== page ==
I-81 follows the spine of the Appalachian Mountains like a slipped rib. The drive in some stretches can be challenging to some and down right frustrating to others.
“Heck, it’s not all that bad,” says some truckers. I’ll take 81 over 95 any day. Hills are better than crazy suburbia drivers in their SUVS and luxury sports cars, ” I heard.
If you don’t start the hills with a full tank of fuel, you can easily run low before things finally level out. That’s because hauling a heavy load up backbreaking Tenn hills can consume more fuel than you can ever dream of.
The first day driving on I-81 was stressful but smooth. I managed going up and down, up and down with steady speed and without any hiccups. Heck I might even have to drive through the night – all the truck stops were filled to the rim. Then near Bristol, out of nowhere, an LED sign for Walmart towered over the freeway – a welcomed respite for the night.
Woke up first thing and ready to roll. There’s a tough stretch on 81 where there’s not a single truck stop, perhaps 60 miles at best. That’s the situation I was in – low on fuel and feeling a bit desperate. My meter read empty and I had 30 miles to carry before a Pilot or TA came into the horizon. My GPS indicated that there was a Marathon Gas station within 10 miles – a safer option, I thought. I called them to see if they could fit a big rig — they applied in the affirmative, but I know they rolled their eyes instead.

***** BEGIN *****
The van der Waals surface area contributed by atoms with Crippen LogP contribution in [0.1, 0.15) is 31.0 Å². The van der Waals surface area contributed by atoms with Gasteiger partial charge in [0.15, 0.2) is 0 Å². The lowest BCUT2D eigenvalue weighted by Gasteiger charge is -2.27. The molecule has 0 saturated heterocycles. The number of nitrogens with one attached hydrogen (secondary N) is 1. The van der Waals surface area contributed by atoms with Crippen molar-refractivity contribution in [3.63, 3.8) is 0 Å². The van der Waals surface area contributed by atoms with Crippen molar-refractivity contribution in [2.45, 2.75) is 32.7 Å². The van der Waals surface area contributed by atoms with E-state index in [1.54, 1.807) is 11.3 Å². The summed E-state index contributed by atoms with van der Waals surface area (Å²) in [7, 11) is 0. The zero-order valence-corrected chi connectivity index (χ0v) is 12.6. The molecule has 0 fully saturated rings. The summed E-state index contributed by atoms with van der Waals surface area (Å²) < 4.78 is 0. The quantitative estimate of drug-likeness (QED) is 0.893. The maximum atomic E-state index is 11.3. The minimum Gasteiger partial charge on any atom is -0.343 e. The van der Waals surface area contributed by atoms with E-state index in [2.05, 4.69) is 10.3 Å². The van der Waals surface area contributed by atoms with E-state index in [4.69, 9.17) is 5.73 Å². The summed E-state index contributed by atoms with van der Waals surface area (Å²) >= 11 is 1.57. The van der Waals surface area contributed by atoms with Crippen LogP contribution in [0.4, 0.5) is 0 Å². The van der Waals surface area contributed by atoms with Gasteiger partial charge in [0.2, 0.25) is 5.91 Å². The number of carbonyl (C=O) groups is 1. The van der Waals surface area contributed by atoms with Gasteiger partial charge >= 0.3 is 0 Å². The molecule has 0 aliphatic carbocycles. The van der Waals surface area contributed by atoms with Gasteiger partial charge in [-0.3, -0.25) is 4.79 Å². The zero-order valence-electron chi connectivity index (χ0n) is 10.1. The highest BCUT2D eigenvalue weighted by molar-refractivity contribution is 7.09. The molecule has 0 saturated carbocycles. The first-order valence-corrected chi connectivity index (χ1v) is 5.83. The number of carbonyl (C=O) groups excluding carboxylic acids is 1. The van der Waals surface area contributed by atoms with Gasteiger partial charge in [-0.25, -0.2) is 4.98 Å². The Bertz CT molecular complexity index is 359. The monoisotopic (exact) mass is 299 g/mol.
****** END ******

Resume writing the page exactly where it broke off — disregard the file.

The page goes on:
I pulled off the interstate. Why couldn’t the gas station be right there. The Marathon was a good two miles from the interstate. It lead me to a steep, windy road and I already knew I was up shit’s creek. With very little power, I had a difficult time making it up and over. All of a sudden, my 80,000 lbs rig came to a dead stall. Everytime I tried to start the truck on 1st or 2nd gear, it would start to slide back and dangerously roll off the road into the looming ditch. In order to prevent this from happening, I had to slide into the next lane so now I was blocking traffic from both sides. Nobody was a happy camper.
By now I had called a wrecker and already could envision the bill of at least $500 to pull me over the hill. Thankfully a gentleman showed up out of nowhere, pulled his pickup truck over and asked me if I needed help. He told me he drove trucks for 30 years and would be happy to drive me out.
“Slide over,” he said. I happily slid into co-pilot.
The Angel had the key — his secret was to lock both the differential and inter-axle. He then started the truck in 2nd and slowly let his foot off the brakes like an adept pianist and shazam the truck started rolling in gear up and over the hill.
I thanked my trucker angel profusely and paid him a nominal tip. He was glad to help and jumped off the rig while the truck was still in gear. Then I maneuvered the truck to Marathon Gas and Munchies Country Store thankful that I had just dodged a bullet.
While fueling, I noticed that my front drive tire was flat. The tire was completely out of air and the bead was broken from the rim. I was glad to have discovered it, and if it wasn’t for running low on fuel, might have gone another 300 miles on the flat – not a good thing in the Tennessee hills. I quickly inflated the flat but the tire wasn’t holding air and would have to inflate it again at the next stop.
After fueling up, I was happy to get anything down my stomach. Ordered fried fish, fried eggs, fried taters and grits. It was warm and wholesome. Best of all, I could actually sit down, take my time and enjoy. After getting stuck on the hill and stopping traffic, I think I deserved a breather.